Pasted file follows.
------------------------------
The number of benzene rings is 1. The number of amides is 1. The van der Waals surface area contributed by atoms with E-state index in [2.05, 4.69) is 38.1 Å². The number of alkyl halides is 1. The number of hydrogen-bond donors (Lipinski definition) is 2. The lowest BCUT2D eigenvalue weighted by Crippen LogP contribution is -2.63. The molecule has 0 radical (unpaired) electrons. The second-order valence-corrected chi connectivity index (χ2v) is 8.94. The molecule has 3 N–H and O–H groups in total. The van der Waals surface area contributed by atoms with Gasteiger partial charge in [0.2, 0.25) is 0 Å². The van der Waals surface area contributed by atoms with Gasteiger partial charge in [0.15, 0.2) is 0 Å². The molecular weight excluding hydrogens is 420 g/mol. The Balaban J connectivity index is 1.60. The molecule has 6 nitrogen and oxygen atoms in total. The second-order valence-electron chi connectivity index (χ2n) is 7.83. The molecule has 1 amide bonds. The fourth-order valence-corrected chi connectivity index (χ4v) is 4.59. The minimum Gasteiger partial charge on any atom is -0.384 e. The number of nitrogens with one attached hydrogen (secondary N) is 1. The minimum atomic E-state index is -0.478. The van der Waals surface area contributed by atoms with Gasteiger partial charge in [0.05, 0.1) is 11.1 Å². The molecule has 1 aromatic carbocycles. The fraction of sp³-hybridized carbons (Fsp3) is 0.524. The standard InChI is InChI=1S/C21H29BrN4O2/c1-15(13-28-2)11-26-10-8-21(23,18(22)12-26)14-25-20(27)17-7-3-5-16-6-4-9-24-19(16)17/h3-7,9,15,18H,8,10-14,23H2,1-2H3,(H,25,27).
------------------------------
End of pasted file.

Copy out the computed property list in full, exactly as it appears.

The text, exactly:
The number of benzene rings is 1. The number of amides is 1. The van der Waals surface area contributed by atoms with E-state index in [2.05, 4.69) is 38.1 Å². The number of alkyl halides is 1. The number of hydrogen-bond donors (Lipinski definition) is 2. The lowest BCUT2D eigenvalue weighted by Crippen LogP contribution is -2.63. The molecule has 0 radical (unpaired) electrons. The second-order valence-corrected chi connectivity index (χ2v) is 8.94. The molecule has 3 N–H and O–H groups in total. The van der Waals surface area contributed by atoms with Gasteiger partial charge in [0.2, 0.25) is 0 Å². The van der Waals surface area contributed by atoms with Gasteiger partial charge in [0.15, 0.2) is 0 Å². The molecular weight excluding hydrogens is 420 g/mol. The Balaban J connectivity index is 1.60. The molecule has 6 nitrogen and oxygen atoms in total. The second-order valence-electron chi connectivity index (χ2n) is 7.83. The molecule has 1 amide bonds. The fourth-order valence-corrected chi connectivity index (χ4v) is 4.59. The minimum Gasteiger partial charge on any atom is -0.384 e. The number of nitrogens with one attached hydrogen (secondary N) is 1. The minimum atomic E-state index is -0.478. The van der Waals surface area contributed by atoms with Gasteiger partial charge in [0.05, 0.1) is 11.1 Å². The molecule has 1 aromatic carbocycles. The fraction of sp³-hybridized carbons (Fsp3) is 0.524. The standard InChI is InChI=1S/C21H29BrN4O2/c1-15(13-28-2)11-26-10-8-21(23,18(22)12-26)14-25-20(27)17-7-3-5-16-6-4-9-24-19(16)17/h3-7,9,15,18H,8,10-14,23H2,1-2H3,(H,25,27).